Three Day Road by Joseph Boyden

Boyden, Joseph. (2005). Three Day Road. Penguin Group; Toronto. 

Appropriately, I finished reading Three Day Road during my trip to Thunder Bay last weekend. The setting for this novel is partly in the bushes of Moose Factory in Northern Ontario, and partly in Europe during World War I. It ties in many stories of First Nations lifestyle and culture by describing, in beautifully narrative form, the life of Niska – a woman who is the last Oji-Cree medicine woman to live off the land. Alternatively, the novel is also filled with despair, fear, and sorrow in the stories told by Niska’s nephew, Xavier Bird. Xavier goes through many hard experiences fighting away from his homeland in Ypres and the Somme, and loses his best friend Elijah Weesageechak (aka. Whiskeyjack) to madness and morphine.

A monument in Thunder Bay to the First Nations who served in World Wars.
A Thunder Bay monument recognizing the “Local Indians” who lost their lives in the First World War.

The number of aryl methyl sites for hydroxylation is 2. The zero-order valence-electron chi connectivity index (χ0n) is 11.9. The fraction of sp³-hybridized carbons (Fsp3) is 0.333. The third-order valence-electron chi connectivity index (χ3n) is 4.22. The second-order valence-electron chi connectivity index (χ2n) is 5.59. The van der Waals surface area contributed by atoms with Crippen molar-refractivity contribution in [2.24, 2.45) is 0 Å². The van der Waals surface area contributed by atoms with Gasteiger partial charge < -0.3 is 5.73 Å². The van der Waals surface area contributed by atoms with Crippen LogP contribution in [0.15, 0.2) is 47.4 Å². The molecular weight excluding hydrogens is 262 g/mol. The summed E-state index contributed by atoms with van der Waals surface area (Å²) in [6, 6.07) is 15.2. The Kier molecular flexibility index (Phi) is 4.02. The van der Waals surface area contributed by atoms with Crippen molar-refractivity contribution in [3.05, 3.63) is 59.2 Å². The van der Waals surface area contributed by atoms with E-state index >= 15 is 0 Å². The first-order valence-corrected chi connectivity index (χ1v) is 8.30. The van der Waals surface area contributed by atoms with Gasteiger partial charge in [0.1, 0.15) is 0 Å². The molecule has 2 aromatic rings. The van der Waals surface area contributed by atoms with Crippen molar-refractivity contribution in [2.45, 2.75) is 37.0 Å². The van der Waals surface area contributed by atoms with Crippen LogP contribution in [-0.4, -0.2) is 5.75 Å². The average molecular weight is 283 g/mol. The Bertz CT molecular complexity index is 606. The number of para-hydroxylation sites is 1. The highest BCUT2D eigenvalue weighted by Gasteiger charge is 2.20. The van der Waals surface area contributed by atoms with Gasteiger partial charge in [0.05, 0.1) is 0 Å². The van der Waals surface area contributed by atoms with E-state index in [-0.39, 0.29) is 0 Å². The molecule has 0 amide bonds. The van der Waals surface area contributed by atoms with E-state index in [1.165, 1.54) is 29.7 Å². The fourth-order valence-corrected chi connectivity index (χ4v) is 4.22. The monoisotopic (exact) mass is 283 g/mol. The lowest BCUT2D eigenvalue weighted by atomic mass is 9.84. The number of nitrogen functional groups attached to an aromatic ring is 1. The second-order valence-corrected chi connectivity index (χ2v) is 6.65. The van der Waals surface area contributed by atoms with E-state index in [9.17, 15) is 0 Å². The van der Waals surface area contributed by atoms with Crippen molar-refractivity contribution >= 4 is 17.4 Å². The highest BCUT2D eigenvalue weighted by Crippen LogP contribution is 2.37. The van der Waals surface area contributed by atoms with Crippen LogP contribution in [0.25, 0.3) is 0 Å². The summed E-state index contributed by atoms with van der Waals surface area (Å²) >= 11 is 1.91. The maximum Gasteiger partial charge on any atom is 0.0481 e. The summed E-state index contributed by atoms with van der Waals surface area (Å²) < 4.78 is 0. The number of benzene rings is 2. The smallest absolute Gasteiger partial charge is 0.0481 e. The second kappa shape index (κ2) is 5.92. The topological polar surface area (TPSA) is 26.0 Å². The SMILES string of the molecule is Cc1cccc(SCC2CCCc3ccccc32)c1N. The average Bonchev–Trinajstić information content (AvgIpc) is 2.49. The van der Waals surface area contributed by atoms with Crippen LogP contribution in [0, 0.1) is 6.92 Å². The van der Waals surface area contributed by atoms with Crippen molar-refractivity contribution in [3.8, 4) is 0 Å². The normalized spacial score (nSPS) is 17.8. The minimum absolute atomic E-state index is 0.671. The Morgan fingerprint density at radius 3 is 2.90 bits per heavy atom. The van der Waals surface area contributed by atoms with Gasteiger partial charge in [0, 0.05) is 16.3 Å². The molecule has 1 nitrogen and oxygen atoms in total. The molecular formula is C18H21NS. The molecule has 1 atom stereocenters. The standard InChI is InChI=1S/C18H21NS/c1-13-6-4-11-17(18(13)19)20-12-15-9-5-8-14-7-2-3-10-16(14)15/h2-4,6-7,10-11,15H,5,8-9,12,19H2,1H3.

This story was loosely based on Francis Pegahmagabow, an Ojibway from the Parry Island (now Wasauksing) band who fought in the First World War, and was inspired by Joseph’s own family history (Wikipedia articleBronwyn Drainie, 2005). Joseph’s maternal grandfather and uncle on his father’s side both served in World War I (Wikipedia article). Some disturbing stories surface in the narratives of Niska and Xavier: tales of the corrupted, human flesh-eating windigos; the treatment of young native students in residential schools; the tactics taken by elite snipers to catch their ‘kills’; and the competing desires of a young ‘bush Indian’ working in the trenches (Bronwyn Drainie, 2005).

Xavier and Elijah frequently appear as one character (Xavier describes himself as a ‘brown shadow’ in the presence of Elijah), and this is no mistake on the part of the author. Elijah is a ruthless killer, driven by unknown forces to gain the respect of his comrades, and he can speak excellent English. Xavier is quieter, more rational, and a better sniper, but his refusal to blend into the European culture leaves him an outsider. Despite the ‘oneness’ of this character, there is a symbolism to the number three – which comes up, most centrally, in the reference to the three day road to death (Wikipedia article).

I imagine that the content and structure of this novel will make it excellent fodder for analysis by Canadian literature students everywhere. It is also a fascinating and engaging tale which draws the reader into multiple narratives. Highly recommended!

You can view a video of Joseph Boyden talking about Three Day Road on YouTube here:

 

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